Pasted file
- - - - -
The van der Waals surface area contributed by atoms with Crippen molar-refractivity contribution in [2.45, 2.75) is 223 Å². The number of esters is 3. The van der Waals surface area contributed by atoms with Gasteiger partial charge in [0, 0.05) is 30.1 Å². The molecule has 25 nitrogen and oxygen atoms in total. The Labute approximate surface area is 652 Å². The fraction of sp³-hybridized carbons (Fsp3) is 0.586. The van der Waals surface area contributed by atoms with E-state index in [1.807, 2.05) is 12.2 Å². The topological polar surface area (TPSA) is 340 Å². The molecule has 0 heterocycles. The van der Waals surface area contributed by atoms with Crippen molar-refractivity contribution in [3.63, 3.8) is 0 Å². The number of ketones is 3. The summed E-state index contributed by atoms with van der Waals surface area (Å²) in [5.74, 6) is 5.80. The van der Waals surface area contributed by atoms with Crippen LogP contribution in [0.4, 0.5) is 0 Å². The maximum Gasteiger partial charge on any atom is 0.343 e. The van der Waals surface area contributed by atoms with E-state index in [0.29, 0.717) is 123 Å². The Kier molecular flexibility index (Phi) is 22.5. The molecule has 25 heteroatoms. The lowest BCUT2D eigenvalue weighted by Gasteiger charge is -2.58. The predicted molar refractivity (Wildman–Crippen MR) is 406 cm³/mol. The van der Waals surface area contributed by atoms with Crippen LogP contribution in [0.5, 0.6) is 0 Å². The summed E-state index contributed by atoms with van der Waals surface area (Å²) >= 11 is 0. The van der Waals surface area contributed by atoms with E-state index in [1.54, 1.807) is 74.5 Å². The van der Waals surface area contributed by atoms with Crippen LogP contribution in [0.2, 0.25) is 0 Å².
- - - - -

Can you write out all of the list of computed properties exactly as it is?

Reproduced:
The van der Waals surface area contributed by atoms with Crippen molar-refractivity contribution in [2.45, 2.75) is 223 Å². The number of esters is 3. The van der Waals surface area contributed by atoms with Gasteiger partial charge in [0, 0.05) is 30.1 Å². The molecule has 25 nitrogen and oxygen atoms in total. The Labute approximate surface area is 652 Å². The fraction of sp³-hybridized carbons (Fsp3) is 0.586. The van der Waals surface area contributed by atoms with E-state index in [1.807, 2.05) is 12.2 Å². The topological polar surface area (TPSA) is 340 Å². The molecule has 0 heterocycles. The van der Waals surface area contributed by atoms with Crippen molar-refractivity contribution in [3.63, 3.8) is 0 Å². The number of ketones is 3. The summed E-state index contributed by atoms with van der Waals surface area (Å²) in [5.74, 6) is 5.80. The van der Waals surface area contributed by atoms with Crippen LogP contribution in [0.4, 0.5) is 0 Å². The maximum Gasteiger partial charge on any atom is 0.343 e. The van der Waals surface area contributed by atoms with E-state index in [0.29, 0.717) is 123 Å². The Kier molecular flexibility index (Phi) is 22.5. The molecule has 25 heteroatoms. The lowest BCUT2D eigenvalue weighted by Gasteiger charge is -2.58. The predicted molar refractivity (Wildman–Crippen MR) is 406 cm³/mol. The van der Waals surface area contributed by atoms with Crippen LogP contribution in [0.5, 0.6) is 0 Å². The summed E-state index contributed by atoms with van der Waals surface area (Å²) >= 11 is 0. The van der Waals surface area contributed by atoms with E-state index in [1.54, 1.807) is 74.5 Å². The van der Waals surface area contributed by atoms with Crippen LogP contribution in [0.2, 0.25) is 0 Å².